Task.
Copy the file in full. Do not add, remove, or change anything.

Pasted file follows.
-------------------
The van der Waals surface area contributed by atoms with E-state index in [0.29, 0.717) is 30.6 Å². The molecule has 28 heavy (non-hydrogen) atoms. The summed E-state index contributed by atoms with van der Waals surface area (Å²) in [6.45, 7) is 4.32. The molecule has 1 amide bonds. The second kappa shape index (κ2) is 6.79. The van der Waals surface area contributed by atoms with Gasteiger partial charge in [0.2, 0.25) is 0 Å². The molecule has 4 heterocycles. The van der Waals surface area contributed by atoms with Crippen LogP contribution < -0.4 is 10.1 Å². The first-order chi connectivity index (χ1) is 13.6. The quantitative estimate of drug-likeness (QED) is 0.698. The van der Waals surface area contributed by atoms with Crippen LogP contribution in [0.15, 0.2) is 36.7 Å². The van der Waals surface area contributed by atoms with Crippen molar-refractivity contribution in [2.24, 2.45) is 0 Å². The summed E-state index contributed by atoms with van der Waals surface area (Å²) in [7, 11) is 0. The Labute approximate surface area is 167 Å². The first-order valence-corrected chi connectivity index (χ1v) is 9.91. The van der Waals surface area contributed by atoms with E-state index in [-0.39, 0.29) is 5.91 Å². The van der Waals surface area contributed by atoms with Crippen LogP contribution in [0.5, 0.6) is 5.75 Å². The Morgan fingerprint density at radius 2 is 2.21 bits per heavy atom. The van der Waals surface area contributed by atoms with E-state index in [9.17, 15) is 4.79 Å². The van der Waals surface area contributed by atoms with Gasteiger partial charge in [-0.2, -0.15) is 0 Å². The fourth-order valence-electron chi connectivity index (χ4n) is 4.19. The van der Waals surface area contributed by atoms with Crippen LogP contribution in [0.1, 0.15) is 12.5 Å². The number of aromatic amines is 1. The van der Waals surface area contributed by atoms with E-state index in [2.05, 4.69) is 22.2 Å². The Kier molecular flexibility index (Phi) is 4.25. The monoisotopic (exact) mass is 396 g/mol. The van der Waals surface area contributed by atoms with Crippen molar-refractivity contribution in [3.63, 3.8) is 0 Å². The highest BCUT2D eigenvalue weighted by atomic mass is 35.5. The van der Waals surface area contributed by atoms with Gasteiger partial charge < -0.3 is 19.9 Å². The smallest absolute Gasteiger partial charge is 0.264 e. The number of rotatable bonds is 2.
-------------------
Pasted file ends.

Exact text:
The van der Waals surface area contributed by atoms with E-state index in [0.29, 0.717) is 30.6 Å². The molecule has 28 heavy (non-hydrogen) atoms. The summed E-state index contributed by atoms with van der Waals surface area (Å²) in [6.45, 7) is 4.32. The molecule has 1 amide bonds. The second kappa shape index (κ2) is 6.79. The van der Waals surface area contributed by atoms with Gasteiger partial charge in [0.2, 0.25) is 0 Å². The molecule has 4 heterocycles. The van der Waals surface area contributed by atoms with Crippen LogP contribution < -0.4 is 10.1 Å². The first-order chi connectivity index (χ1) is 13.6. The quantitative estimate of drug-likeness (QED) is 0.698. The van der Waals surface area contributed by atoms with Crippen LogP contribution in [0.15, 0.2) is 36.7 Å². The van der Waals surface area contributed by atoms with Crippen molar-refractivity contribution in [2.24, 2.45) is 0 Å². The summed E-state index contributed by atoms with van der Waals surface area (Å²) in [7, 11) is 0. The Labute approximate surface area is 167 Å². The first-order valence-corrected chi connectivity index (χ1v) is 9.91. The van der Waals surface area contributed by atoms with E-state index in [-0.39, 0.29) is 5.91 Å². The van der Waals surface area contributed by atoms with Crippen LogP contribution in [0.5, 0.6) is 5.75 Å². The Morgan fingerprint density at radius 2 is 2.21 bits per heavy atom. The van der Waals surface area contributed by atoms with E-state index in [9.17, 15) is 4.79 Å². The van der Waals surface area contributed by atoms with Gasteiger partial charge in [-0.2, -0.15) is 0 Å². The fourth-order valence-electron chi connectivity index (χ4n) is 4.19. The van der Waals surface area contributed by atoms with Crippen LogP contribution in [0.1, 0.15) is 12.5 Å². The number of aromatic amines is 1. The van der Waals surface area contributed by atoms with E-state index in [2.05, 4.69) is 22.2 Å². The Kier molecular flexibility index (Phi) is 4.25. The monoisotopic (exact) mass is 396 g/mol. The van der Waals surface area contributed by atoms with Crippen molar-refractivity contribution in [3.63, 3.8) is 0 Å². The highest BCUT2D eigenvalue weighted by atomic mass is 35.5. The van der Waals surface area contributed by atoms with Gasteiger partial charge < -0.3 is 19.9 Å². The smallest absolute Gasteiger partial charge is 0.264 e. The number of rotatable bonds is 2.